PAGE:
What finally got me out of this brain-washing was their hypocrisy. I eventually saw it. After several months of being an exceptionally moral Christian, I wasn’t becoming any less gay. I was trying so hard and praying so hard but nothing was changing. So I told the “Youth Pastor”, which started “helping” me with this issue. By help, I mean he just prayed with me, he didn’t do anything I hadn’t already been trying. But the fellow Christian teens around me were learning I was gay, somehow. I never touched another male until I was 19, but they learned I had same-sex attractions and that was enough for me to be immoral. I knew they were avoiding me but I gave them so many chances to act Jesus-like. Eventually some had finally agreed to hang out with me again, but they never came when they were supposed to pick me up. I cried for several hours, but I became an atheist again that evening. I was fairly messed up for a couple months. I had to un-indoctrinate myself, all on my own. I block out the period of my life very well, I almost never think about it. A couple times a year, at most. This is the first time I’ve told this story outside of a counseling session. I’m sorry if it’s all jumbled, I didn’t mean to write all of this.

    I came out of it with some good things: I became completely immunized against all religious and irrational beliefs; I finally became ok with being gay, even if I was still hiding it (I came out at 15 when I went to a private-ish school); and I remember all the religious doctrines and myths I learned, so I have the benefit of being a very intelligent free-thinker that will never again be brainwashed and have all the religious knowledge of a biblical literalist Christian so I can discredit them. It was a long time ago but I still know exactly how they think. And so when I see religion doing damage, I try to fight it. There are gay kids who are still told they are inherently evil, and a tragic amount of them believe it. The AFA support bullying by believing that gays deserve their abuse because it will make them see the error of their ways, and screw the larger amount of straight bully victims. Denial of gay marriage is a denial of a fundamental human right to a group of people, but it does a lot of harm beyond the lack of marital benefits like giving some people a belief that if we don’t deserve to marry, we don’t deserve discrimination protections. People who spread the falsehood that gays molest children make it so hard for us to adopt children and have the families we want and deserve. I do whatever little I can to try to show these things, because they need to know the harm these people can do in the name of their god.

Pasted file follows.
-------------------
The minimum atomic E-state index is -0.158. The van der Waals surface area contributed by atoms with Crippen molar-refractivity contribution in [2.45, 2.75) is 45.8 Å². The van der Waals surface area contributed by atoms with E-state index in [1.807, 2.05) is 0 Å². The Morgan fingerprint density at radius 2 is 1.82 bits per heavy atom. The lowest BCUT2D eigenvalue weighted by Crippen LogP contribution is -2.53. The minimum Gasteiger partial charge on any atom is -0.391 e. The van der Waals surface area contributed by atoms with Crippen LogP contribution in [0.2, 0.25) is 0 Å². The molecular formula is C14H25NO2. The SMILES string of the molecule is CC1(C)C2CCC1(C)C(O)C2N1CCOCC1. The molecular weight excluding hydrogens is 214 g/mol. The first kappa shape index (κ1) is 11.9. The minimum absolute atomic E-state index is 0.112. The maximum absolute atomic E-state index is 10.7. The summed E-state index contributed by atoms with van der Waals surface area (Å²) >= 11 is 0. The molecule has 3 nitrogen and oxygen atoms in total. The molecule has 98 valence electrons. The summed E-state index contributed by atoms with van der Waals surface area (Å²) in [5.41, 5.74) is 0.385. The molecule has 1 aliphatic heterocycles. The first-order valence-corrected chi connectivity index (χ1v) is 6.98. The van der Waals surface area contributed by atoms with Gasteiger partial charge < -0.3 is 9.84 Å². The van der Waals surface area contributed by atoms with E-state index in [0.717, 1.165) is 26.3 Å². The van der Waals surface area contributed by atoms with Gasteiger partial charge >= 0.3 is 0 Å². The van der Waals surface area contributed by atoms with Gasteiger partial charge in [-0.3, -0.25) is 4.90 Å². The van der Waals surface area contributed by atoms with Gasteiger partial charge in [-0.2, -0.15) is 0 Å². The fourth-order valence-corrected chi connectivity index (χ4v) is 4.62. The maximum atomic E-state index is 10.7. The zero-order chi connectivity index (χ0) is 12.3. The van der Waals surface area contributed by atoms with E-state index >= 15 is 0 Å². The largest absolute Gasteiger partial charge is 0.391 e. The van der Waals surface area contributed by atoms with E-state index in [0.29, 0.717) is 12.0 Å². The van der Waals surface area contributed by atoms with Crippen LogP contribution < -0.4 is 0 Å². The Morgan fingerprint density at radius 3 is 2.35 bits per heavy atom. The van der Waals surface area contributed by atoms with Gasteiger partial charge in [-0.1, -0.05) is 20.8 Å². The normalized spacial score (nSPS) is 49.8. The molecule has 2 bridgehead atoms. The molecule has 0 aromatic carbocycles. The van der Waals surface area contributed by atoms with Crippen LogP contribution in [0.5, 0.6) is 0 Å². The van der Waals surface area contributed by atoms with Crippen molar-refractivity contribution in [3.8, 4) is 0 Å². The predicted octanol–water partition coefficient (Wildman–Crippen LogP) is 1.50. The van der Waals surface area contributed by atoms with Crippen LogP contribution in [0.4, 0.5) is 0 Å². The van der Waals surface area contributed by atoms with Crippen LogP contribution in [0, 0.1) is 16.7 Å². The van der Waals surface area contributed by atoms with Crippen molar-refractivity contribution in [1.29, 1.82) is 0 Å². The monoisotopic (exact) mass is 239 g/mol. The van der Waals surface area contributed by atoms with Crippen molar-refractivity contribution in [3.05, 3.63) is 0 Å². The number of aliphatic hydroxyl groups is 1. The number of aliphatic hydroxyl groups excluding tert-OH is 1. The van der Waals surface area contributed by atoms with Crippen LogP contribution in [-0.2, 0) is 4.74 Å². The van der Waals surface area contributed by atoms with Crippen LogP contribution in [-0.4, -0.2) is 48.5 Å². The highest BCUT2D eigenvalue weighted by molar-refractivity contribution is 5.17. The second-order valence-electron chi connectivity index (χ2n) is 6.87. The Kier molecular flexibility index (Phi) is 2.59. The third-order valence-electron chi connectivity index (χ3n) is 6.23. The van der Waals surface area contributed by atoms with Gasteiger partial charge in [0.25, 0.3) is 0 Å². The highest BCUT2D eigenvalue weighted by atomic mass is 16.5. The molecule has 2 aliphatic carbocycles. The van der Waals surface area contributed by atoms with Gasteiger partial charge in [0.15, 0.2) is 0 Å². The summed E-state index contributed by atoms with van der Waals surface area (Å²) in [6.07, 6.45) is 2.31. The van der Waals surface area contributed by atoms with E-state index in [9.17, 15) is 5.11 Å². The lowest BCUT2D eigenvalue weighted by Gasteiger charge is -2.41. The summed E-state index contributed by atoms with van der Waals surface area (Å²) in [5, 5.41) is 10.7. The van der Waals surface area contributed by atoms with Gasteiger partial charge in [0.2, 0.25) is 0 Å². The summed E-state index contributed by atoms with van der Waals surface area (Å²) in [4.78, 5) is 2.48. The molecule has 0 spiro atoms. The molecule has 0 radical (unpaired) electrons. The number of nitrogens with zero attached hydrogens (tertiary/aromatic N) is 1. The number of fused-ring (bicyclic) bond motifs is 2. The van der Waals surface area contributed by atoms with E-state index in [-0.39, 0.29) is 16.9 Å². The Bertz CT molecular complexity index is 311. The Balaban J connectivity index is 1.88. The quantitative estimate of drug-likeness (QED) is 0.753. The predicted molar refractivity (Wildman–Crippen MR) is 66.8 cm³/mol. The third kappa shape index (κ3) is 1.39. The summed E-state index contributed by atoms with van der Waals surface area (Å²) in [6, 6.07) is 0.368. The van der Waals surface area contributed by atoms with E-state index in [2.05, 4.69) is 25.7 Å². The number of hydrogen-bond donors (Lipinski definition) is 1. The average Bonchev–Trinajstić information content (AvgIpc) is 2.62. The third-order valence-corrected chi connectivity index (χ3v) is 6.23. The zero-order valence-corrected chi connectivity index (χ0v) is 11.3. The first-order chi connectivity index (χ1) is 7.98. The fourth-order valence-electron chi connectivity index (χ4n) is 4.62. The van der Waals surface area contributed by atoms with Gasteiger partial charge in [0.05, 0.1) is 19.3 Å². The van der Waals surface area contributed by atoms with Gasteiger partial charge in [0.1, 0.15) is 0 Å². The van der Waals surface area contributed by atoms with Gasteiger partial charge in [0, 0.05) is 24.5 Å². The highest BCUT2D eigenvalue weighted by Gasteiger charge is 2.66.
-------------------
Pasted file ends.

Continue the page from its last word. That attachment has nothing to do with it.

2. As a Christian, it saddens and disturbs me to hear how the
    unspeakable evil and violence, that snatched the lives of children and the
    innocence of those who survived in Newtown, Connecticut, connected to the “fact
    that God and prayer are not allowed in our schools” and that this could have
    been prevented if the Bible was taught in schools.

    I wish for us to try to be sensitive to the grieving families whose hearts are shattering in pieces right now and whose emotional landscape has forever shifted. Let us refuse the temptation of using this unfathomable tragedy to talk loudly and angrily about legislation regarding public prayer and Bible teaching to be legally allowed in school for now. Let us remember that the children, both those who were violently killed and those who survived, have never perhaps heard of the word, “legislation,” let alone understand its implications on their lives. Let us remember that this tragedy is way so much bigger and more complex and involves diverse issues.